Additionally, implementing a formal employee recognition program can go a long way. When employees receive recognition, it creates positive feelings that release dopamine in the brain. This results in the brain realizing continued similar behavior will result in additional praise. This also increases serotonin levels and employees start to feel good about themselves. Once they realize the environment they are working in is contributing to this, retention possibilities improve.
Most often, self-service tools are often thought of from the employer side...helping to automate processes and minimize the data entry and manual work on HR and leadership. In addition to these tremendous benefits, automating experiences like onboarding and allowing employees to have ownership of updating aspects of their own data provide the employee opportunities to drive their own employment experience. Automating learning paths for skill development and growth is another way that employers can facilitate employees having the opportunity to control the pace of their growth.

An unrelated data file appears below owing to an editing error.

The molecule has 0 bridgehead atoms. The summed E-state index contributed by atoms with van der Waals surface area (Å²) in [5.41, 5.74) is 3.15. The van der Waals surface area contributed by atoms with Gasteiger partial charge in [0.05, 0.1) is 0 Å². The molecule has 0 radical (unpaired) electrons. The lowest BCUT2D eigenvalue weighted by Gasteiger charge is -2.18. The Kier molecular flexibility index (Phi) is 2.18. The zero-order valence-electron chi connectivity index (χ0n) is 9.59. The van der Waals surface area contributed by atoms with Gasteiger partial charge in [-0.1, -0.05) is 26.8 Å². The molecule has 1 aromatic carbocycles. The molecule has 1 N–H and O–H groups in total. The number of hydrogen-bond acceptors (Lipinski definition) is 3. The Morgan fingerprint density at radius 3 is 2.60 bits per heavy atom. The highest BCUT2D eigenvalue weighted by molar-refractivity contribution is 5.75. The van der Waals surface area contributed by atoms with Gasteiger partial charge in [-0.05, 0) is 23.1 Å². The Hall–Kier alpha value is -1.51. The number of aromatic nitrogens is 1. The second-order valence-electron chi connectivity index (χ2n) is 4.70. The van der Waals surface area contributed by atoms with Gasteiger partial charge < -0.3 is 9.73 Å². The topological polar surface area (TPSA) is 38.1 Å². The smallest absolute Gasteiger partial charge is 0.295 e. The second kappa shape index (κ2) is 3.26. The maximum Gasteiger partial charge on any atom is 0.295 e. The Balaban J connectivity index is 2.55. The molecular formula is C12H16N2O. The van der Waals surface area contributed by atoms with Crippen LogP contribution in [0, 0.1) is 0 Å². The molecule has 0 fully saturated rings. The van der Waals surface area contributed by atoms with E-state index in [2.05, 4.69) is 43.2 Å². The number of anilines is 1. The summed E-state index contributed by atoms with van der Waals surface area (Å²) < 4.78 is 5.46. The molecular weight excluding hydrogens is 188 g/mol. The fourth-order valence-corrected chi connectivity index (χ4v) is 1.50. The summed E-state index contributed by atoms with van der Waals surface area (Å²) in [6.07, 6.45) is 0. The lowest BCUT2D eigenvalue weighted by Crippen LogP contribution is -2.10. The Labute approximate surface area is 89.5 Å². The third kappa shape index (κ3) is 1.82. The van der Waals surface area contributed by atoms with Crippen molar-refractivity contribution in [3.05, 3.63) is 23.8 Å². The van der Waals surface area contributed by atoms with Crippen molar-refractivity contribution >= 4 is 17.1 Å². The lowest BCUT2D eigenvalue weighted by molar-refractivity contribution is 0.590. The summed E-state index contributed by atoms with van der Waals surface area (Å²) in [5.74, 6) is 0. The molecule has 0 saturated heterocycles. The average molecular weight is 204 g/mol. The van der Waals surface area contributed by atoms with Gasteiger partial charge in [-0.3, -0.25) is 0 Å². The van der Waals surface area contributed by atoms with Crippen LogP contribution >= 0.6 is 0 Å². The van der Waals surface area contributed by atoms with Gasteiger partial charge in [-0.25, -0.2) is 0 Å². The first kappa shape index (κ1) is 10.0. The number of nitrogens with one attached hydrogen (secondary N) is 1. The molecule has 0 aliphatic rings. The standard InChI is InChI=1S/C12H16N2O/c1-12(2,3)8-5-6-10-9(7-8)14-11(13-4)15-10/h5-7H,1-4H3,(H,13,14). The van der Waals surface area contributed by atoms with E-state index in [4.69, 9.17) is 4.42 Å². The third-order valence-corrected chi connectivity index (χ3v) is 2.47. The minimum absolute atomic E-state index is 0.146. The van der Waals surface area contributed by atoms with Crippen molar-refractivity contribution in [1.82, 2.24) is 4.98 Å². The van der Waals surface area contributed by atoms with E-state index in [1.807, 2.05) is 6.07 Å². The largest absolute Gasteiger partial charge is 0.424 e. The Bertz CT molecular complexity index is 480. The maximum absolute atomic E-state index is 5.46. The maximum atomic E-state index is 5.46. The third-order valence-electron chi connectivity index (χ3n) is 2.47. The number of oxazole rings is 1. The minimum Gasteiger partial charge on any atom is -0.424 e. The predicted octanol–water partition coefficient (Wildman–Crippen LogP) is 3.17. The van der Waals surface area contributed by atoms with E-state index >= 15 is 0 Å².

Upskilling & Reskilling
Speaking of growth and skill development, according to a recent survey by Gartner, 47% of HR leaders are not aware of the current skills gaps of their employees. With this lack of knowledge, it is fair to ask the following questions:
- How can an organization practice effective workforce planning?
- Are there employees in their workforce that are being underutilized?
- Are there projects that are understaffed or suffering because there are employees in the organization that can be transitioned into larger roles/projects, but are being overlooked?
The same study goes on to state that taking a skills-centric approach to workforce management is key, as more skills are needed for many jobs in 2022 vs what were needed just three to four years ago. Without an actively managed skills repository, organizations will find themselves falling behind in effectively managing their workforces.
Additionally, knowing the workforce's capabilities and knowing their desires for skill development are key components of engagement and retention. This list of data from Lorman is incredibly powerful, with key callouts such as:
- 76% of employees say that a company would be more appealing if it offered additional skills training to its staff